PokerStars Finally Granted New Jersey iGaming License

PokerStars Finally Granted New Jersey iGaming LicenseIn April 2011, PokerStars was forced to exit the USA’s unregulated online poker market, and in 2012 its parent company at the time, Rational Group, had to pay a $731 million settlement with the US Department of Justice for contravening the country’s restrictions on online gambling. In August 2014, Amaya Gaming subsequently purchased PokerStars and its parent company for $4.9 billion, and today it has been announced that the company has been granted a New Jersey iGaming license, setting up a much vaunted return by PokerStars to the US online gambling market.
Although the New Jersey Division of Gaming Enforcement (NJDGE) has yet to issue an official statement on its website verifying the approval, Amaya’s CEO David Baazov has already announced the news, stating:
“We are very pleased to add New Jersey to the long list of regulated markets that have found PokerStars and Full Tilt suitable to offer real-money online gaming. I want to thank the DGE for their thorough and fair review of our business. We look forward to bringing our popular brands, innovative technology, marketing prowess and world-class security and game integrity to the growing New Jersey online gaming market.”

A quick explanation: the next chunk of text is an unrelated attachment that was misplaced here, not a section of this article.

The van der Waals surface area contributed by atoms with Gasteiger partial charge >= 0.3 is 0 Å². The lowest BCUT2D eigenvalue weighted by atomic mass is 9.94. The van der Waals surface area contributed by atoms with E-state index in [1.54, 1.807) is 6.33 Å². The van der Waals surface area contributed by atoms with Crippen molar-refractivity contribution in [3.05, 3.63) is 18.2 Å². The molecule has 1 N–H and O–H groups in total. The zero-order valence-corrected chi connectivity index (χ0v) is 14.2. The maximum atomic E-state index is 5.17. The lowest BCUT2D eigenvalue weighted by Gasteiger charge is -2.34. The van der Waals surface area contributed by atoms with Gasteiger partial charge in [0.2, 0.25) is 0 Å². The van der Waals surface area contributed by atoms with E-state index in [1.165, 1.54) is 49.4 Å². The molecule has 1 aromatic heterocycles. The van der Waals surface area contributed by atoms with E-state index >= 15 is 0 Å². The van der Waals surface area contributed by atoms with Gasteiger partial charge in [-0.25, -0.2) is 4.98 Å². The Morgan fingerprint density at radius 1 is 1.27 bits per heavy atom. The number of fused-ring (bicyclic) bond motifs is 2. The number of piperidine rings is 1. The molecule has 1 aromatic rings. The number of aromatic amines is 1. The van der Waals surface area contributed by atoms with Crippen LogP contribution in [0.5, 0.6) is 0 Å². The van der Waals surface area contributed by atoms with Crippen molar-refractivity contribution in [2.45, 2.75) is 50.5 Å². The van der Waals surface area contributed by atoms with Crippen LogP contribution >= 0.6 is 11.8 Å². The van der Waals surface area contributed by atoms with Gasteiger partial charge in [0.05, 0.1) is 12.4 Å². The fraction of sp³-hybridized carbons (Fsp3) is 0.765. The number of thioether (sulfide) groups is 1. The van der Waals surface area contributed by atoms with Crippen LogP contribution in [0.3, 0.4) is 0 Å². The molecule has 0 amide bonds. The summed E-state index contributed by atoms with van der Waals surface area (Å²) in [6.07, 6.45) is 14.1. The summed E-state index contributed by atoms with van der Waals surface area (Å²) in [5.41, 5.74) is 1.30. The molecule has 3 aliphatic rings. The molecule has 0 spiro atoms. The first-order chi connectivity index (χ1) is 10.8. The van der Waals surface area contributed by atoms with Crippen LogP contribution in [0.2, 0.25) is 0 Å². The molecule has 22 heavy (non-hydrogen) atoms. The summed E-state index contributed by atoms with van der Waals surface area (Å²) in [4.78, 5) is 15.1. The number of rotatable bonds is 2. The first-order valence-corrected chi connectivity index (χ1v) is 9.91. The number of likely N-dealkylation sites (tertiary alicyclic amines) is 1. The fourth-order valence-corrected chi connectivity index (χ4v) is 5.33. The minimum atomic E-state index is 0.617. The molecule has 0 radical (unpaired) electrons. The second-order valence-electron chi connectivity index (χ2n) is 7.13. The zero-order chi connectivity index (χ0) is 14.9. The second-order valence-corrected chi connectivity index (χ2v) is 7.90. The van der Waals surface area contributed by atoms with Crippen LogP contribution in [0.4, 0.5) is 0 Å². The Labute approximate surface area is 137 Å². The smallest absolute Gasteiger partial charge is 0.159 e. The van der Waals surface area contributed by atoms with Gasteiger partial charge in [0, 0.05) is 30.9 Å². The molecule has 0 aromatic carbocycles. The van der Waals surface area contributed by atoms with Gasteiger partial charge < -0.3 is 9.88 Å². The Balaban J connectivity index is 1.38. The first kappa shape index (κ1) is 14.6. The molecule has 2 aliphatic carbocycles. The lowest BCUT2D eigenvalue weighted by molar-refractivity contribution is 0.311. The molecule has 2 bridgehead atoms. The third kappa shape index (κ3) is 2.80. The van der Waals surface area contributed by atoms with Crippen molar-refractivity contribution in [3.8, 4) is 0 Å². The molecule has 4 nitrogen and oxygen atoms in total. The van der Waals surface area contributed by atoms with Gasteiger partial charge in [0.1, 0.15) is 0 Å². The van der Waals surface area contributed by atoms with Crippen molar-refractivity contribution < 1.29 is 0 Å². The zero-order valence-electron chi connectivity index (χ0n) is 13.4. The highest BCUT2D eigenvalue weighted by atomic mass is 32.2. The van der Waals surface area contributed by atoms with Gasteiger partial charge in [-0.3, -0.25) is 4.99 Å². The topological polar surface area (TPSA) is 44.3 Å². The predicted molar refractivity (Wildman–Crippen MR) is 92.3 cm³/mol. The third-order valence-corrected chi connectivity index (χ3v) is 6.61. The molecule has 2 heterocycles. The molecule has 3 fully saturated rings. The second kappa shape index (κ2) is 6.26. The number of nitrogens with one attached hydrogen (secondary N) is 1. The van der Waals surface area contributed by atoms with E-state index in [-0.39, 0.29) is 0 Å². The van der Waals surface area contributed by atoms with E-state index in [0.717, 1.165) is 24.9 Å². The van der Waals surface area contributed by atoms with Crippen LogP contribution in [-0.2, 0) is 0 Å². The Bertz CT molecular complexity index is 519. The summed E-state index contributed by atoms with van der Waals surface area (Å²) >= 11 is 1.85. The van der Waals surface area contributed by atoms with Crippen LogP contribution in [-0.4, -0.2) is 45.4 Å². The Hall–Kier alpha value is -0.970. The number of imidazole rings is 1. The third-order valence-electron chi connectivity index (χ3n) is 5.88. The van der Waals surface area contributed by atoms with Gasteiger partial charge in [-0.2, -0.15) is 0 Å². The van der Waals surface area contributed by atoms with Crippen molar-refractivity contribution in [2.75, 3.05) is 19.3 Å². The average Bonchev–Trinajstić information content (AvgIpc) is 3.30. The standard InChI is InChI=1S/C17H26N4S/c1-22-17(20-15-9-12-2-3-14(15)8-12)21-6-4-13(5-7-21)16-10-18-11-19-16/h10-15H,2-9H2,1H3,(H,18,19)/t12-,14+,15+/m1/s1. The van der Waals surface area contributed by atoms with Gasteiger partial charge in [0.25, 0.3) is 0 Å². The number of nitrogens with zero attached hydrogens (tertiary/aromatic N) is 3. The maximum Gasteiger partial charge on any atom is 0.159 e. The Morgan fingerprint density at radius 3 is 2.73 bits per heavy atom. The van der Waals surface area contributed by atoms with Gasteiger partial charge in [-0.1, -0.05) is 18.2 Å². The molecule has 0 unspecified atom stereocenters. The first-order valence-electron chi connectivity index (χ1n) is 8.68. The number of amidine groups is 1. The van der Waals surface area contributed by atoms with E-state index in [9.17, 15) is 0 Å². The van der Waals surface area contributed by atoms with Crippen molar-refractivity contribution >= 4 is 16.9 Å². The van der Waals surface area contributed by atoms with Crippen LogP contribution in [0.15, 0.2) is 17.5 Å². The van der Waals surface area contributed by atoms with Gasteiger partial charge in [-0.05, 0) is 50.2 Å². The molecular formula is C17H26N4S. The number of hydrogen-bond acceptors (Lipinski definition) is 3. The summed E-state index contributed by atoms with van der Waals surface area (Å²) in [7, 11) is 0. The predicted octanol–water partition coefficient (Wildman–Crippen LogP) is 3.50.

Both PokerStars and Full Tilt will now be able to enact their partnership arrangement with the Resorts Casino Hotel in Atlantic City, and resume business in the near future. New Jersey has 17 websites offering online gambling, although the only operators currently offering iPoker include the Borgata/PartyPoker partnership, and Caesars/888/WSOP.
While New Jersey’s overall online gambling industry has continued to grow since regulation, and is presently higher by 15.6% compared to last year, online poker, on the other hand has been steadily declining and was 12% lower in August y-o-y at $1.98 million. Once PokerStars joins the market, though, analysts are expecting a much needed boost to the Garden States iPoker market.

Other news:   PokerStars founder Isai Scheinberg sentenced to time served

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